According to historians, the name Coín does not have a verified origin. Throughout history, its origin has been identified with different eras and names, although many of these have been discarded by researchers. This is the case of the Roman city of Lacibis cited by the Greek historian Ptolemy, or the castle of Cohine or Alcoine, and its fabulated translation of 'pleasant paradise'; all of these have their origins in a "bad interpretation" of the Latin work on the Castilian conquest of 1485 by Father Mariana, according to local researcher Francisco Marmolejo.
The first to identify Coín with Lacibis was Miguel Cortés in his geographical-historical dictionary of Ancient Spain in 1835, for which he copied Madoz's monumental dictionary. This propagated the same error in the works of future writers such as Estrada Segalerva, who wrote on the history of Coín in 1965.
As Marmolejo points out, it was not until the nineteenth century that the Dutch Arabist-Islamist Reinhart Dozy identified the name Dakwán with the current town of Coín. He was followed by other contemporaries such as Simonet, Bisso, Guillén Robles, Moreno Maldonado and Amador de los Ríos.
Leaving aside the typical theories of Lacibis and Alcoine, the only acceptable hypothesis seems to be that the name Dakwán comes from a Berber family settled in Cordoba, the Banū Dakwán. However, the researcher indicates that the fortress and the place name are prior to the arrival in the peninsula of this clan.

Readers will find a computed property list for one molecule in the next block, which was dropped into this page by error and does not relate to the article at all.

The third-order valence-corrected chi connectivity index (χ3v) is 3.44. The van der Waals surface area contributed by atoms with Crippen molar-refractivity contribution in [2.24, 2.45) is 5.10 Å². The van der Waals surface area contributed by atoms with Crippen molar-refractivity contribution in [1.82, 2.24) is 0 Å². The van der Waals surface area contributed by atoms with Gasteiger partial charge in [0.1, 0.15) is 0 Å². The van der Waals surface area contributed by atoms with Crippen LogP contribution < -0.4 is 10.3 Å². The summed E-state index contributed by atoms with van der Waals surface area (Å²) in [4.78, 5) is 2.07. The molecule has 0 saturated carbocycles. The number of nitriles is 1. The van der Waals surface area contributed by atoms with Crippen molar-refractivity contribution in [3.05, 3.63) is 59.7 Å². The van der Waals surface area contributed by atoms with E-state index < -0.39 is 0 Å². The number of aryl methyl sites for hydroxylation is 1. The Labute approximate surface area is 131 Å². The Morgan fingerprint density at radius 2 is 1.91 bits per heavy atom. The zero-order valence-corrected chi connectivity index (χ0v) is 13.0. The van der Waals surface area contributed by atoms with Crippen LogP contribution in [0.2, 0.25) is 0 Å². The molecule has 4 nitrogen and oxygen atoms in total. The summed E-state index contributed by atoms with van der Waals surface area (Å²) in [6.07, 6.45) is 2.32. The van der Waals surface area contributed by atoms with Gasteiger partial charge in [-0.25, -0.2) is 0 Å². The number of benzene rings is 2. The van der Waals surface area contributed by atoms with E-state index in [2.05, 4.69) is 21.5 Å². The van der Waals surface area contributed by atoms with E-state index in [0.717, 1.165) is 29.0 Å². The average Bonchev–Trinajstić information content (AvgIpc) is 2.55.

Marmolejo refers to several works, such as the Chronicle of Aríb, the Muqtabis V of Ibn Ḥayyān, the Chronicle of Abd al-Rahmán III and the Bayān Al Mughrib of Ibn 'Iḍhāri, in all of which the castle of Coín is mentioned as Qaštruh Dakwán. It is for this reason that the name Qaštruh/Castro has been related to late antiquity, heir to Roman tradition, bringing back the origin of this place name to pre-Islamic times.
"So far, the archaeological records do not seem to support this hypothesis; on the contrary, we have to relate the term Qaštruh with the reconstruction of the castle by the Umayyads in 920, which was undertaken to deal with the Banū ḤHafsūn, established in the medina of Bobastro, between Ardales and Álora," says Marmolejo.
At the current stage of the investigation, everything indicates that it was the Umayyads who introduced the Roman military construction tradition, based on works from Byzantine Syria, which Marmolejo likens to the village of Qasr Bunayra, today Casarabonela.
How then does the toponym Dakwán evolve to end up becoming Coín?
All these issues, the origin and the transformation are brought together in the Spanish-language work From Dakwin to Coín (analysis of a rural district of al-Andalus), by academics Antonio Ordóñez Frías and Virgilio Martínez Enamorado.
The greatest transformation is explained by the inflection of the letter á towards i, a peculiar and characteristic phenomenon of Arabic Granada. Under the influence of the so-called Arabic inflection, Dakwán is modified to Dakwin, later evolving to Kwín, and finally to Coín.